With a New FBI Chief, Compliance Cops Remain on the Beat

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Leaders of organizations across the country might be tempted to view the appointment of Christopher Wray, confirmed as the new head of the FBI on Tuesday, as a sign the new administration plans to ease up on regulating business. After all, Wray spent more than a decade as a corporate lawyer who might be expected to take a softer line on white-collar infractions.

But that view is misguided for two important reasons – and much of what we’ve seen from Washington in 2017 should send a signal that strong compliance programs are as important now as ever.

First, it’s important to understand a few things about Christopher Wray. Before private practice, he was a tough federal prosecutor who helped put lobbyist Jack Abramoff and former Enron Chairman Kenneth Lay behind bars, among many others. We’ve been given no reason to believe Wray has lost those prosecutorial instincts.


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Given recent political tides in Washington, broader perspective is all the more useful. Despite some initial fear that compliance would take a backseat under the new administration, the past several months have shown there’s no reason for organizations to increase the slack on ethics and compliance. Compliance is just good business – period. It’s not worth the risk to bet on dysfunction in Washington or an erosion of the wall between the White House and the FBI, Justice Department and regulatory agencies like the Securities and Exchange Commission (SEC) on the other.

Some observers have made much of the new administration’s praise for attempts to dismantle the Dodd-Frank financial reforms. Or the highly publicized departure of Hui Chen, former compliance counsel to the Justice Department, who resigned in June.

But we have to balance these happenings against Wray’s prosecutorial background and the bipartisan support he’s received. We also have to consider the guidance issued by the Justice Department in February that shows a clear intent to conduct vigorous and holistic assessments of organization’s compliance efforts and U.S. Attorney General Jeff Sessions' comments at the 2017 Ethics & Compliance Initiative’s Annual Conference in April. Sessions said the Justice Department is still committed to prosecuting corporate fraud and all manner of other white-collar crimes. Sessions also mentioned his intent to hold individuals accountable for corporate misconduct – an initiative that gained greater traction during the Obama administration.

As Session said at the conference, “It is not merely companies, but specific individuals, who break the law. We will work closely with our law enforcement partners, both here and abroad, to bring these persons to justice.”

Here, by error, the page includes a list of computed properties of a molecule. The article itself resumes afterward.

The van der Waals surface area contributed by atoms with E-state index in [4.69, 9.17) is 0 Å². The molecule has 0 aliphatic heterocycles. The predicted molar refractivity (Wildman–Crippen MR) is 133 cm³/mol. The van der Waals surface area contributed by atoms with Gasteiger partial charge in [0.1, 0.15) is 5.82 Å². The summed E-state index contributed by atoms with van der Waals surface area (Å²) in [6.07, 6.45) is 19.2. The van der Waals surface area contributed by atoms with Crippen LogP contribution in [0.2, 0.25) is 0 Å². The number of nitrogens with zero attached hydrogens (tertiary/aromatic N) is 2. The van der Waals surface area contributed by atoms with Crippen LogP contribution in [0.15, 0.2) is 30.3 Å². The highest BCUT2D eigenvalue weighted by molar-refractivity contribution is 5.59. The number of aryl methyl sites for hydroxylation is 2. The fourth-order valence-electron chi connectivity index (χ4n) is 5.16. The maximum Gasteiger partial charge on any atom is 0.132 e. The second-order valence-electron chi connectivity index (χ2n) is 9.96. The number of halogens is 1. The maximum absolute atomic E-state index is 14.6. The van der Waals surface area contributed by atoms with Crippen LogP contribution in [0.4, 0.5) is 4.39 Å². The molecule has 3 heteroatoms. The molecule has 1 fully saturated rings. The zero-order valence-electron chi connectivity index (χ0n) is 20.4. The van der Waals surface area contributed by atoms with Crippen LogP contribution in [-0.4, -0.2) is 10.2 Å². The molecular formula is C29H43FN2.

Whether the Justice Department will vigorously prosecute corporate fraud and non-compliance with existing laws is an open question. However, even if U.S. officials do ease up on corporate enforcement – a current topic of debate  – any organization with foreign operations needs to remain vigilant, especially as overseas governments tighten their own regulations. The European Union’s General Data Protection Regulation (GDPR), taking effect next May, will impose heavy fines – up to 4 percent of global gross revenue – on companies that fail to protect the data privacy of EU citizens. The GDPR covers everything from sensitive personnel records to retail purchase histories and it has extraterritorial reach, meaning any company doing business with EU citizens must maintain compliance with its regulations.


Read More: Reflections on My Interview with Hui Chen on Compliance Program Effectiveness


Then there’s China, which has recently bolstered its Cybersecurity Law to cover any “network operators,” including companies with internal computer networks within the country. The new law imposes rigorous recordkeeping and security requirements on companies doing business within China and requires them to protect the privacy of “natural persons,” regardless of citizenship.

Only by taking a holistic approach that links all elements of an effective ethics and compliance program, with the capability for regular updates and capacity for refinements, can organizations operate safely within this new environment.

The changes in Washington and the complex global regulatory landscape definitely present ethics and compliance uncertainties. But they also create opportunities for compliance programs to prove their worth – and staying power. Only by taking a holistic approach that links all elements of an effective ethics and compliance program, with the capability for regular updates and capacity for refinements, can organizations operate safely within this new environment.

Administrations change, but the need for organizations to make sure they meet the regulatory requirements in every jurisdiction where they operate has never been stronger. 


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